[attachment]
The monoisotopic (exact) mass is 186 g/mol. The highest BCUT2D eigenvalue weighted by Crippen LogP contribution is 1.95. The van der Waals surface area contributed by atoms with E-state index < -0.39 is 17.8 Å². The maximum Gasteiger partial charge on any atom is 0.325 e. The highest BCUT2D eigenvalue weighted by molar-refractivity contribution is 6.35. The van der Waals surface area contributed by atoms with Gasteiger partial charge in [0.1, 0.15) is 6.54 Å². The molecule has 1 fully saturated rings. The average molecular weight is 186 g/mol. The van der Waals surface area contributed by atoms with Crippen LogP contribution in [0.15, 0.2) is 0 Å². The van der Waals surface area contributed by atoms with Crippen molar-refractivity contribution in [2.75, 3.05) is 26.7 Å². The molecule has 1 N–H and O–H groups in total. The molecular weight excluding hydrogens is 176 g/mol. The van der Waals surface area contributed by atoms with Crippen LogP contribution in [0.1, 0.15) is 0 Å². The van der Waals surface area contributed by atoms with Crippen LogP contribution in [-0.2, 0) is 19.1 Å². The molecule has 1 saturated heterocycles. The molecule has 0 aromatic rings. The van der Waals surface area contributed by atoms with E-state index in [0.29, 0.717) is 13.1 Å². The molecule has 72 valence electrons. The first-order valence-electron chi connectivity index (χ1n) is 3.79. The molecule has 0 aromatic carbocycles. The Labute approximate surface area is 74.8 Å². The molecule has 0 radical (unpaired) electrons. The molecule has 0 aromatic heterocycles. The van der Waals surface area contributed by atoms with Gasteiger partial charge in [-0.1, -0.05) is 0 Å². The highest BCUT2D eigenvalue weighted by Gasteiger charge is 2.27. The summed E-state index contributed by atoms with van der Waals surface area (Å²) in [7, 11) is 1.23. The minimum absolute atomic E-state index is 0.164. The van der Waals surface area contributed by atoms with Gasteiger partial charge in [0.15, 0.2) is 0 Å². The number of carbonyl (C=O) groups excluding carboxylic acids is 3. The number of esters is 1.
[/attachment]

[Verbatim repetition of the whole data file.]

The monoisotopic (exact) mass is 186 g/mol. The highest BCUT2D eigenvalue weighted by Crippen LogP contribution is 1.95. The van der Waals surface area contributed by atoms with E-state index < -0.39 is 17.8 Å². The maximum Gasteiger partial charge on any atom is 0.325 e. The highest BCUT2D eigenvalue weighted by molar-refractivity contribution is 6.35. The van der Waals surface area contributed by atoms with Gasteiger partial charge in [0.1, 0.15) is 6.54 Å². The molecule has 1 fully saturated rings. The average molecular weight is 186 g/mol. The van der Waals surface area contributed by atoms with Crippen LogP contribution in [0.15, 0.2) is 0 Å². The van der Waals surface area contributed by atoms with Crippen molar-refractivity contribution in [2.75, 3.05) is 26.7 Å². The molecule has 1 N–H and O–H groups in total. The molecular weight excluding hydrogens is 176 g/mol. The van der Waals surface area contributed by atoms with Crippen LogP contribution in [0.1, 0.15) is 0 Å². The van der Waals surface area contributed by atoms with Crippen LogP contribution in [-0.2, 0) is 19.1 Å². The molecule has 1 saturated heterocycles. The molecule has 0 aromatic rings. The van der Waals surface area contributed by atoms with E-state index in [0.29, 0.717) is 13.1 Å². The molecule has 72 valence electrons. The first-order valence-electron chi connectivity index (χ1n) is 3.79. The molecule has 0 aromatic carbocycles. The Labute approximate surface area is 74.8 Å². The molecule has 0 radical (unpaired) electrons. The molecule has 0 aromatic heterocycles. The van der Waals surface area contributed by atoms with Gasteiger partial charge in [-0.1, -0.05) is 0 Å². The highest BCUT2D eigenvalue weighted by Gasteiger charge is 2.27. The summed E-state index contributed by atoms with van der Waals surface area (Å²) in [7, 11) is 1.23. The minimum absolute atomic E-state index is 0.164. The van der Waals surface area contributed by atoms with Gasteiger partial charge in [0.15, 0.2) is 0 Å². The number of carbonyl (C=O) groups excluding carboxylic acids is 3. The number of esters is 1.